In her three-year book project Halfway Mountain, Mangione tried to unpick the secret of happiness in the country. Now on show in Italy
In the yearly World Happiness Report, Denmark, along with its Nordic neighbours, continuously ranks in the top three spots. But what is it about the Danes that makes them so happy? “After three years, I still don’t really have an answer,” says Giulia Mangione, whose book Halfway Mountain seeks to uncover this very question.
Mangione started the project in 2014, as part of a photography course she was taking in at the prestigious Danish School of Media and Journalism. Her experience as assistant photo editor at Calvert Journal and interning at MACK Books had helped her “develop a taste for documentary photography” and photobooks, she says, and, after showing a dummy of her project to Corinne Noordenbos – a celebrated educator and former tutor of contemporary photographers such as Rob Hornstra and Viviane Sassen – she decided to expand on it.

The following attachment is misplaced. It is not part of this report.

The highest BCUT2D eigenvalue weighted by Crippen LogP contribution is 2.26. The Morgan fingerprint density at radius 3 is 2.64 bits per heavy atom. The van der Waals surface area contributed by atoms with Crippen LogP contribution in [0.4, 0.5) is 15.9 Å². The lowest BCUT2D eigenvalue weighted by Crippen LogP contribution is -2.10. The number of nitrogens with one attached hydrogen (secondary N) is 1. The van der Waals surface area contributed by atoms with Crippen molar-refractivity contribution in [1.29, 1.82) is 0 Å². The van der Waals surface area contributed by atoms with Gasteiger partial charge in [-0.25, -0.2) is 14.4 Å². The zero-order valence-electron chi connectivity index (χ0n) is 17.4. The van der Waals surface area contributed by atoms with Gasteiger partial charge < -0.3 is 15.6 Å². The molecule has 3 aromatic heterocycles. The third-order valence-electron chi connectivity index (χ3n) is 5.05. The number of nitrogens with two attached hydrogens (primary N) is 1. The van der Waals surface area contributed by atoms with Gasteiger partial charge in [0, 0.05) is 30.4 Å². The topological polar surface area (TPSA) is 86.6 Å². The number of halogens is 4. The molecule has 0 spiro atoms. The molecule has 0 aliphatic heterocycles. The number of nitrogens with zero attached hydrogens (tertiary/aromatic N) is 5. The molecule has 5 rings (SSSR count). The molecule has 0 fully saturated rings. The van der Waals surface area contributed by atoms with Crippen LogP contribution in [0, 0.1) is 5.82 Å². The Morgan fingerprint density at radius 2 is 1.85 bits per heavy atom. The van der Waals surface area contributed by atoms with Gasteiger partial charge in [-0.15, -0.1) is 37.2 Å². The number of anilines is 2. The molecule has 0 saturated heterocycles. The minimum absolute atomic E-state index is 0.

Her first draft had been based on Danish traditions, but over the next three years Mangione started to photograph aspects of everyday life in Denmark instead, focusing in on themes that would eventually form the rhythm for the image sequence in the book. She was particularly drawn to twins, old people, nudity, and also hedges – and she spent a whole month exclusively photographing the latter.
Over a rainy summer in 2016, she bought a second hand car and set off on a two-month road trip around Denmark, stopping to stay on farms with families, or camp on nudist beaches. “Danish people are not ashamed of being naked,” she explains. “Even in everyday life, it is seen as a very natural thing.”
And while she hasn’t found any definitive answers to the question of Nordic happiness, after researching various studies on happiness, she says she suspects it’s due to the more equal class systems in Skandinavia. “I think people are happy because they don’t have many expectations,” she says, explaining that – because the distribution of wealth is more level – people spend less time comparing their own lot to others’, and more time appreciating the smaller things in life.
As such, her book ended up being about small elements of happiness that can belong to everyone, she says. “It’s really about humankind, not just the Danes.”
Halfway Mountain is published by Journal Photobooks, priced SEK 310 http://journal-photobooks.